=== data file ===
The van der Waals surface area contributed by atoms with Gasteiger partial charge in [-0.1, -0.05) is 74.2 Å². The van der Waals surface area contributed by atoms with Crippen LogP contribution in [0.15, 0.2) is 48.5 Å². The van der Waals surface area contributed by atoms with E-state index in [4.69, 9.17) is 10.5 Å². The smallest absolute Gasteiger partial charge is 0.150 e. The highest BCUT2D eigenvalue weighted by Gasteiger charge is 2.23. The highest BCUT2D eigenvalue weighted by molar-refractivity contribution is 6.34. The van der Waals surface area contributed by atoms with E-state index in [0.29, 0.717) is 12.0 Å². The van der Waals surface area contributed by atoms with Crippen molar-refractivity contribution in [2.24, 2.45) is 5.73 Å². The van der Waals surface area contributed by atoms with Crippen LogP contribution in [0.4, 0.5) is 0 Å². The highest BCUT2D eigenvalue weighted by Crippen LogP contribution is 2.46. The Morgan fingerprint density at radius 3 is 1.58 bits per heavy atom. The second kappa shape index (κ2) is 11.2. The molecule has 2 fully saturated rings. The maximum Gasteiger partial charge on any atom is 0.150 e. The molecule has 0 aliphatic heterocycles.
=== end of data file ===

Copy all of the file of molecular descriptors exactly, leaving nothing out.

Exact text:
The van der Waals surface area contributed by atoms with Gasteiger partial charge in [-0.1, -0.05) is 74.2 Å². The van der Waals surface area contributed by atoms with Crippen LogP contribution in [0.15, 0.2) is 48.5 Å². The van der Waals surface area contributed by atoms with E-state index in [4.69, 9.17) is 10.5 Å². The smallest absolute Gasteiger partial charge is 0.150 e. The highest BCUT2D eigenvalue weighted by Gasteiger charge is 2.23. The highest BCUT2D eigenvalue weighted by molar-refractivity contribution is 6.34. The van der Waals surface area contributed by atoms with E-state index in [0.29, 0.717) is 12.0 Å². The van der Waals surface area contributed by atoms with Crippen molar-refractivity contribution in [2.24, 2.45) is 5.73 Å². The van der Waals surface area contributed by atoms with Crippen LogP contribution in [0.4, 0.5) is 0 Å². The highest BCUT2D eigenvalue weighted by Crippen LogP contribution is 2.46. The Morgan fingerprint density at radius 3 is 1.58 bits per heavy atom. The second kappa shape index (κ2) is 11.2. The molecule has 2 fully saturated rings. The maximum Gasteiger partial charge on any atom is 0.150 e. The molecule has 0 aliphatic heterocycles.